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Valpolicella producers reveal 2009 wines

The tenth Anteprima Amarone was held in Verona on 26 and 27 January when 58 producers revealed their wines from the 2009 harvest to the world’s press.

It also provided the Consorzio of Valpolicella with an opportunity to take stock of Amarone’s position in the market and the changing character of the wine itself, writes Helen Savage.

Despite a blip in 2009, as the world economic crisis began to bite, and when according to Christian Marchesini, the President of the Consorzio, “the producers got scared,” the area under vine has continued to grow steadily. He reported that it increased from around 5,200 ha. in 2000 to 7,200 ha. in 2012, with a further 343 ha. planned for 2013/4. Valpolicella as a whole now represents 10% of the total wine production of the Veneto and 47% of red wine production.

Alessandro Bianchi, of the Verona Chamber of Commerce described an increase in turnover of 20% between 2009 and 2011 and an industry in which producers are making healthy profits. The most profitable lines, by far, according to most growers are Amarone and Ripasso,

The export market, on which Amarone depends for around 80% of its sales is growing too, but remains firmly dependant on Germany (which takes around 44% of the export total) and Northern Europe, along with the USA, Canada and the UK.

Bianchi reported that the Russian market is also showing growth, but is still relatively untapped. “I am sure we can expect more growth,” he said, “and we should neither increase nor lower prices. It is not right to increase prices when a product is doing well.” In contrast, the Italian domestic market remains relatively sluggish, and is even in slight decline.

2009 was challenging for winemakers. Daniele Accordini , oenologist and vice-president of the Consorzio, described a fore-shortened season, which resulted in musts with high sugar levels, high pH and low acidity. The winter and early spring was cold and very wet. The vegetative cycle began about a week late. Bud-burst was on April 22. Virtually no rain fell in May and temperatures rose quickly. Flowering began early on 22 May, and after one of the hottest Augusts on record, the harvest began on 22 September, a fortnight earlier than in 2008 with grapes that were thick-skinned and healthy.

Dry weather continued for the start of the drying process, but the second half of October turned cool and wet, which continued through November and into December. Growers relied on their air conditioning in their drying rooms to protect the fruit, but the especially thick skins of the grapes in 2009 also helped to protect them against fungal infections and excessive botrytis (though some welcome a degree of noble rot, especially on grapes intended for Recioto).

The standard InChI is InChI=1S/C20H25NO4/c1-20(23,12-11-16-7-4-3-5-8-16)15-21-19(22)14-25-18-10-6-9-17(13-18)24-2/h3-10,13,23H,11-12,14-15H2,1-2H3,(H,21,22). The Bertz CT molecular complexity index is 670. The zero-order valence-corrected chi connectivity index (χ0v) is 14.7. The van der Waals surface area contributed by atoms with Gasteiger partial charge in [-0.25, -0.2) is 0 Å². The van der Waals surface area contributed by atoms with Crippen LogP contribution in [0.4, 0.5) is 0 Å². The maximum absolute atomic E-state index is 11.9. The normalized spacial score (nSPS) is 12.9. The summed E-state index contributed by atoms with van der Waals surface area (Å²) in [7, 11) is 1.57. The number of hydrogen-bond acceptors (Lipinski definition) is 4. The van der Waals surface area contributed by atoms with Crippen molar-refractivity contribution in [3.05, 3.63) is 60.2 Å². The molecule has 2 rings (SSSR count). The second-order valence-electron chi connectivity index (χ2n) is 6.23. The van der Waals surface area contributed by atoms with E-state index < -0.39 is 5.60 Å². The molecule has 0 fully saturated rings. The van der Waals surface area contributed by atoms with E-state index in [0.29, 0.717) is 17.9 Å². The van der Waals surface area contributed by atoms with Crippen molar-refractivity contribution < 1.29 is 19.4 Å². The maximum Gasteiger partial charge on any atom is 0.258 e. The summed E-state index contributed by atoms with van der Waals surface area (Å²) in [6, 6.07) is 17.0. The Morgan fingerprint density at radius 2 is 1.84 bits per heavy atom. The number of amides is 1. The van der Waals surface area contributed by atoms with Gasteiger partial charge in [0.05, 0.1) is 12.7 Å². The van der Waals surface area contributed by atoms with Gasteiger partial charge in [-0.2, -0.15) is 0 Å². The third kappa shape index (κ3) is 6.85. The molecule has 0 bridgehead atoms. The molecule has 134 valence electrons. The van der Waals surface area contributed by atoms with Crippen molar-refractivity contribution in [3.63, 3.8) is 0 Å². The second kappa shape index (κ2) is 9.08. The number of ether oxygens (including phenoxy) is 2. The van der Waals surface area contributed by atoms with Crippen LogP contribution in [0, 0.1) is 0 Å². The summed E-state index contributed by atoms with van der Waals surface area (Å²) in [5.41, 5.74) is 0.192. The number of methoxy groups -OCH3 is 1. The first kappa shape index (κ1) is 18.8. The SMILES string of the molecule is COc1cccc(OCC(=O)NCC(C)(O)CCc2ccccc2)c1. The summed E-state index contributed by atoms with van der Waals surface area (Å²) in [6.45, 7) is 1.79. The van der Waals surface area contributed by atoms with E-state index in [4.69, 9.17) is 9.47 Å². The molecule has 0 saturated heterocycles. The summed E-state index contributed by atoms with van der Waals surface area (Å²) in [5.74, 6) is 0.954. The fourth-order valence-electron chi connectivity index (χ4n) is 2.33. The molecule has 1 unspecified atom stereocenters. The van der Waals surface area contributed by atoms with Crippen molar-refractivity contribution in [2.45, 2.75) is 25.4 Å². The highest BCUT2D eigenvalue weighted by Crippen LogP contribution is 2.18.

Pressing began early on 1 December to avoid excessively alcoholic wines. By then, the grapes had lost around 35% of their weight and the musts had 270-280 g/l of sugar. This policy worked in keeping finished alcohol levels down to an average of 15.76% ABV, with an average pH of 3.58 and total acidity of 6.07 g/l. Residual sugar, however was the highest since 2000, at an average of 7.55g/l. In summary, the wines, he said are rich and soft, with high levels of extract.

Accordini argued that the biggest single factor in the change of the character of Amarone has been global warming. This has had implications for quality of the fruit now being produced, for the management of vineyards and also for the nature of the drying process. Riper fruit with higher pH makes a malo-lactic fermentation much easier to complete. He suggested that as many as 98% of Amarone wines in 2009 underwent a full malo. But it has become far more difficult to complete fermentations successfully using only wild yeasts. Many more growers now have had had to resort to cultivated strains. The major change in the drying process is that it now begins in the summer heat, not as a generation ago, when temperatures had already begun to fall. Winemakers have to rely on air conditioning not only to reduce humidity in their drying rooms but also to cool them too.

In the vineyards over the last decade there has been a steady trend towards trellising on a Guyot system, instead of on the traditional pergolas, which still account for 80% of the total planting; but Accordini now wonders if the greater shade offered by pergolas may be beneficial in delaying ripening and in protecting the fruit more effectively from sunburn.

In order to understand better the character of wines from each of the five zones of the Valpolicella Classico, Accordini and his team have carried out a highly detailed analysis of the typical organoleptic properties of the wine from each region. The results of this were also described in detail at a press conference on January 26.

Some producers choose not to show their wines at Anteprima Amarone. Notable absentees include the twelve members of the ‘Amarone Families’, who have also been vocal in arguing that the expansion of the area of production of Amarone outside the Classico zone has lowered standards.

Nevertheless, the opportunity to taste a very wide range of wines, over half of which were barrel samples, is invaluable and fully corroborated Daniele Accordini’s assessment of their character. Quality across the board remains variable, but the best wines of 2009 are very good indeed. Most are soft, rich and forward.

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